The Home Insurance Building, Chicago.

CTBUH Returns Home for its 50th Anniversary

With the longest history of any modern city in building skyscrapers, Chicago is perfectly positioned to contemplate the integration of tall buildings into our urban fabric – from both a technical standpoint and a socially responsible one. The world’s first skyscraper – the Home Insurance Building – was built in downtown Chicago in 1885, initiating the now-essential use of the structural steel frame. In 1974, the Sears (now Willis) Tower took the title of World’s Tallest Building – and held it for nearly a quarter of a century. With a world-famous skyline that contains buildings like the John Hancock (now 875 N. Michigan) and the Aon Center, and an eponymous architectural style that emphasizes height through vertical lines, Chicago’s architectural signature is unique. Furthermore, the United States’ third largest city borders the country’s third largest freshwater lake – the massive Lake Michigan – granting Chicago the potential to lead urban environmental stewardship policies as climate change threatens resource access.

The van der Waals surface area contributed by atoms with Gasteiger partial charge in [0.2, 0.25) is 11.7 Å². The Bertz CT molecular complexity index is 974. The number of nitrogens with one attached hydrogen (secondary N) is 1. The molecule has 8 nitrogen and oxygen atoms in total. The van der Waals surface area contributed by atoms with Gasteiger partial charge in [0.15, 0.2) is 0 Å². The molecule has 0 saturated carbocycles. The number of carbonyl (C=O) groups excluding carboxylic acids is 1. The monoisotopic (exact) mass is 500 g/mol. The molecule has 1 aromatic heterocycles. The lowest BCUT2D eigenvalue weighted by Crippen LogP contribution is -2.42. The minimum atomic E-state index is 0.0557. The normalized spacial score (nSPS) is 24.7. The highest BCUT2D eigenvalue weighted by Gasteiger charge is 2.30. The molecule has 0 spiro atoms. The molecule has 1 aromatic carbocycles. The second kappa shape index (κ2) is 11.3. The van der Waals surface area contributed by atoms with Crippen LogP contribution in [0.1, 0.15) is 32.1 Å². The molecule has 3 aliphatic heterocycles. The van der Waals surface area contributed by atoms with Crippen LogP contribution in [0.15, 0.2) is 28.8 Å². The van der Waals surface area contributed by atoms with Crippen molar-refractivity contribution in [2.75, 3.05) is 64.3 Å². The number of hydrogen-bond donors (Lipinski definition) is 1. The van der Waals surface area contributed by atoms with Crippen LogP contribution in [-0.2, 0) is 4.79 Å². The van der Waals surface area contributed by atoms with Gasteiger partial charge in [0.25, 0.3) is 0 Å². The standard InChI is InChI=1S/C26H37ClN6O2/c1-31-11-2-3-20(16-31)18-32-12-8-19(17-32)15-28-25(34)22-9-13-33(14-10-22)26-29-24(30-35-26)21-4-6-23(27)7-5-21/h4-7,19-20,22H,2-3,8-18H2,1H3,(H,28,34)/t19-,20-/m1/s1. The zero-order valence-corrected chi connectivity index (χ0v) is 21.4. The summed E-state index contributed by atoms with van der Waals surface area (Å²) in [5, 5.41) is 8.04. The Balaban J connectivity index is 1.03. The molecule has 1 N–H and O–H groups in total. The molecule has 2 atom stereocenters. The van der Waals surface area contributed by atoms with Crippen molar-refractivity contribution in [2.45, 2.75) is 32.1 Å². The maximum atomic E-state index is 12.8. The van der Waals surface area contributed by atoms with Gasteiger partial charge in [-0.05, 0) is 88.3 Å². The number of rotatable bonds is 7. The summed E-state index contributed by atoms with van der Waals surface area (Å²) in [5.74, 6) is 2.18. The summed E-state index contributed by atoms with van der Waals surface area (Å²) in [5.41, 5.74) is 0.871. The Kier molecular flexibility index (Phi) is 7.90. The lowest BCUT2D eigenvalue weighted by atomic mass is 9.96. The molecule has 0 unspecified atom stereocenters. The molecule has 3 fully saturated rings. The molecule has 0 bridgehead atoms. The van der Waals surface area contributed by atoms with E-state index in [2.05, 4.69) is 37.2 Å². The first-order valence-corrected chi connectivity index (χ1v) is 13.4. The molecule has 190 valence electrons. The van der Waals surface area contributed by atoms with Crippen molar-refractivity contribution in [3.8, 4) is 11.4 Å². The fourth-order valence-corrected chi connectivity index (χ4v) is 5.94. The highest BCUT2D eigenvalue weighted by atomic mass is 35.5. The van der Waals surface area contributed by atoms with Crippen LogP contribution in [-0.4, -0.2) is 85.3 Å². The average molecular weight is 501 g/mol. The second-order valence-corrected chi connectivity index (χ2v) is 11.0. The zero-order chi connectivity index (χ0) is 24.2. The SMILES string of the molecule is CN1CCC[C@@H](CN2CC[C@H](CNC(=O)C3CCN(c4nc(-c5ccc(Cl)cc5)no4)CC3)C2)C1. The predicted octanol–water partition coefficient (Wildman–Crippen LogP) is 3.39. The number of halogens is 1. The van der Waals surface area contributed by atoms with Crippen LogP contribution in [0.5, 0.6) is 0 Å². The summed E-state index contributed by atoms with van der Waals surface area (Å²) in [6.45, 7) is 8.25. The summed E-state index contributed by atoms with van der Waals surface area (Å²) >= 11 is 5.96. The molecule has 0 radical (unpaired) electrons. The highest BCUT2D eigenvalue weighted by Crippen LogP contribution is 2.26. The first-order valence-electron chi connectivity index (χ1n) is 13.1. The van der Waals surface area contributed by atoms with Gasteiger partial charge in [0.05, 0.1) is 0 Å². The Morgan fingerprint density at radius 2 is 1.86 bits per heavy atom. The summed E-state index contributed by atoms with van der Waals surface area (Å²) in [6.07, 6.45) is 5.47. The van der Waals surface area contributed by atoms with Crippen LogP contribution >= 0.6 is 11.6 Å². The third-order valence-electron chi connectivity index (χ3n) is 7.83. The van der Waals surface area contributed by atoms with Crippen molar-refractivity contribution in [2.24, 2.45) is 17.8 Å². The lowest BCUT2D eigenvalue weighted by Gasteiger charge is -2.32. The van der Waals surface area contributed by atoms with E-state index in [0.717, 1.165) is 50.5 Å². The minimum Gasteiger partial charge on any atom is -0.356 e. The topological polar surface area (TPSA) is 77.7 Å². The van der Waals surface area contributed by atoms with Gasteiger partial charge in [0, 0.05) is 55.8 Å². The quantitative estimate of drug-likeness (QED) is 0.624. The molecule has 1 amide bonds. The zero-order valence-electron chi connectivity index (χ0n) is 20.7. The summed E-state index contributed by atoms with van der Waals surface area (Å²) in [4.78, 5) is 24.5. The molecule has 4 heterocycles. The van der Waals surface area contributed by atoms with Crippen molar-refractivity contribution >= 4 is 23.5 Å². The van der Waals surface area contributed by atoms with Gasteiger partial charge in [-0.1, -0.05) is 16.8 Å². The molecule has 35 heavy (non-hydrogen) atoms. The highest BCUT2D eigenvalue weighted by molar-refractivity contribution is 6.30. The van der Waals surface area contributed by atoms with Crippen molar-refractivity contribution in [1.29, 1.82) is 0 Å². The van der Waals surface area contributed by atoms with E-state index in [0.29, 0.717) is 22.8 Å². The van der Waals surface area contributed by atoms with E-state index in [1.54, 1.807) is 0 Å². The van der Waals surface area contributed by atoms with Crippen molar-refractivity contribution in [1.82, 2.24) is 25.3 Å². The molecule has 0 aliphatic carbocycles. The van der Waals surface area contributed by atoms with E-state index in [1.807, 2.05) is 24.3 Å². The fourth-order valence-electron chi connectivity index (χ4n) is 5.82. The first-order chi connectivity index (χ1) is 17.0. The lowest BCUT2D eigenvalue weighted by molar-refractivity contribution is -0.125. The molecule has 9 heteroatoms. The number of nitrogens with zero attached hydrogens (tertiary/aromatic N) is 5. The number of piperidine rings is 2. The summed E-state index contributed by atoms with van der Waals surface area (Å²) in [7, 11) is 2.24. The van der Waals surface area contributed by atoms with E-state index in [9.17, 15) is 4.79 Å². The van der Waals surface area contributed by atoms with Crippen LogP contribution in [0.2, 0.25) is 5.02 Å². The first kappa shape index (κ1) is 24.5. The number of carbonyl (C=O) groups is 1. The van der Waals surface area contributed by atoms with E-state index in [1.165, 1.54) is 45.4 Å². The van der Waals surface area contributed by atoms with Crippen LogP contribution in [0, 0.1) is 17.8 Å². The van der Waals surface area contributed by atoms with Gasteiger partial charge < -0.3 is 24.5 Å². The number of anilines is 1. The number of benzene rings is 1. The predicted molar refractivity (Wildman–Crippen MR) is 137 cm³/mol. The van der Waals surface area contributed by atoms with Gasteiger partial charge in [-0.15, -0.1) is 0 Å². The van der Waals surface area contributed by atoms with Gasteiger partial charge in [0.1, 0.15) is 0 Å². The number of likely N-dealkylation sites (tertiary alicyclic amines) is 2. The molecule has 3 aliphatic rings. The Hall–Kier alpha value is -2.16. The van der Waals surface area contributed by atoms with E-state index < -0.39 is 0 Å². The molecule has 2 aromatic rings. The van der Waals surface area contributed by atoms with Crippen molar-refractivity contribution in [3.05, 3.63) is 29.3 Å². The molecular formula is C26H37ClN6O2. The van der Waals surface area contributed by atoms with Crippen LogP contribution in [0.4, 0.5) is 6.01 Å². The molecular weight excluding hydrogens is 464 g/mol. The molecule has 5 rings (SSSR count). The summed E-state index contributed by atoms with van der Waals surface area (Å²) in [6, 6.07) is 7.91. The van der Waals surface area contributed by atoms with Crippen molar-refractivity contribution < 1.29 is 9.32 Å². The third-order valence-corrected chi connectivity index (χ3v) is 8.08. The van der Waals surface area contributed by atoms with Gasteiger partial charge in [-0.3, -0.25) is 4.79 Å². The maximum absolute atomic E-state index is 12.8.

Chicago Skyline from the north.

When the Council on Tall Buildings and Urban Habitat relocated from its former headquarters in Bethlehem, Pennsylvania to Chicago in 2004, it was with the knowledge that the Windy City’s capacity to push architectural boundaries was what percolated the skyscraper typology over 100 years prior. It is with this same awareness that the CTBUH chose its home city for the 2019 World Congress, “50 Forward, 50 Back” in celebration of its 50th anniversary, through a conference that examines the past to inform riveting visions for sustainable cities of the future.

Join CTBUH in Chicago this October and November for an unforgettable experience as we take part in conversations that will shape the next 50 years of our urban planet.

A History of Tall Buildings and the CTBUH

Click the timeline for more detailed information on the history of the Council on Tall Buildings and Urban Habitat.